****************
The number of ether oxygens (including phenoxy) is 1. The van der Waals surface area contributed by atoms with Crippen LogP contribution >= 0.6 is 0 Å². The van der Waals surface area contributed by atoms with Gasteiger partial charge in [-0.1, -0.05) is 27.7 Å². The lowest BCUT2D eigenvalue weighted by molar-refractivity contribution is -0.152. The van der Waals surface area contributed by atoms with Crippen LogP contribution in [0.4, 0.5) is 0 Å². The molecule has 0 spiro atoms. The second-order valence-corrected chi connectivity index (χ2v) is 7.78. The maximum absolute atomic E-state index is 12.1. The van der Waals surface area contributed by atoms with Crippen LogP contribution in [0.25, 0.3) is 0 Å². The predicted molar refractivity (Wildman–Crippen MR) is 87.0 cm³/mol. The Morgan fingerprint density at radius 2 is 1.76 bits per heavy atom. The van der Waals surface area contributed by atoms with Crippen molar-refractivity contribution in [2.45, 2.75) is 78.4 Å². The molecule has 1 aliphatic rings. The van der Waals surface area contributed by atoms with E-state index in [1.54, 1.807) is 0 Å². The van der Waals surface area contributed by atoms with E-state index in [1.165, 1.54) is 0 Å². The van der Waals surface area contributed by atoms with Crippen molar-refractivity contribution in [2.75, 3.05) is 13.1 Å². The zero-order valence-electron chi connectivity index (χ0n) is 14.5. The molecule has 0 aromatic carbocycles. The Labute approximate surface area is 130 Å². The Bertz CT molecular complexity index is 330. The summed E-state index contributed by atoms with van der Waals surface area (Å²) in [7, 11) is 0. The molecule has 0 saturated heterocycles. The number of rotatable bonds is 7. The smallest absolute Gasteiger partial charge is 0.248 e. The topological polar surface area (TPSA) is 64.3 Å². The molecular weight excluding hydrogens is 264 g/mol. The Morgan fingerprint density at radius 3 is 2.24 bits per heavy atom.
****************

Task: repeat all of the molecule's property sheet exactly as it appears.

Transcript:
The number of ether oxygens (including phenoxy) is 1. The van der Waals surface area contributed by atoms with Crippen LogP contribution >= 0.6 is 0 Å². The van der Waals surface area contributed by atoms with Gasteiger partial charge in [-0.1, -0.05) is 27.7 Å². The lowest BCUT2D eigenvalue weighted by molar-refractivity contribution is -0.152. The van der Waals surface area contributed by atoms with Crippen LogP contribution in [0.4, 0.5) is 0 Å². The molecule has 0 spiro atoms. The second-order valence-corrected chi connectivity index (χ2v) is 7.78. The maximum absolute atomic E-state index is 12.1. The van der Waals surface area contributed by atoms with Crippen LogP contribution in [0.25, 0.3) is 0 Å². The predicted molar refractivity (Wildman–Crippen MR) is 87.0 cm³/mol. The Morgan fingerprint density at radius 2 is 1.76 bits per heavy atom. The van der Waals surface area contributed by atoms with Crippen molar-refractivity contribution in [2.45, 2.75) is 78.4 Å². The molecule has 1 aliphatic rings. The van der Waals surface area contributed by atoms with E-state index in [1.54, 1.807) is 0 Å². The van der Waals surface area contributed by atoms with E-state index in [1.165, 1.54) is 0 Å². The van der Waals surface area contributed by atoms with Crippen molar-refractivity contribution in [2.75, 3.05) is 13.1 Å². The zero-order valence-electron chi connectivity index (χ0n) is 14.5. The molecule has 0 aromatic carbocycles. The Labute approximate surface area is 130 Å². The Bertz CT molecular complexity index is 330. The summed E-state index contributed by atoms with van der Waals surface area (Å²) in [7, 11) is 0. The molecule has 0 saturated heterocycles. The number of rotatable bonds is 7. The smallest absolute Gasteiger partial charge is 0.248 e. The topological polar surface area (TPSA) is 64.3 Å². The molecular weight excluding hydrogens is 264 g/mol. The Morgan fingerprint density at radius 3 is 2.24 bits per heavy atom.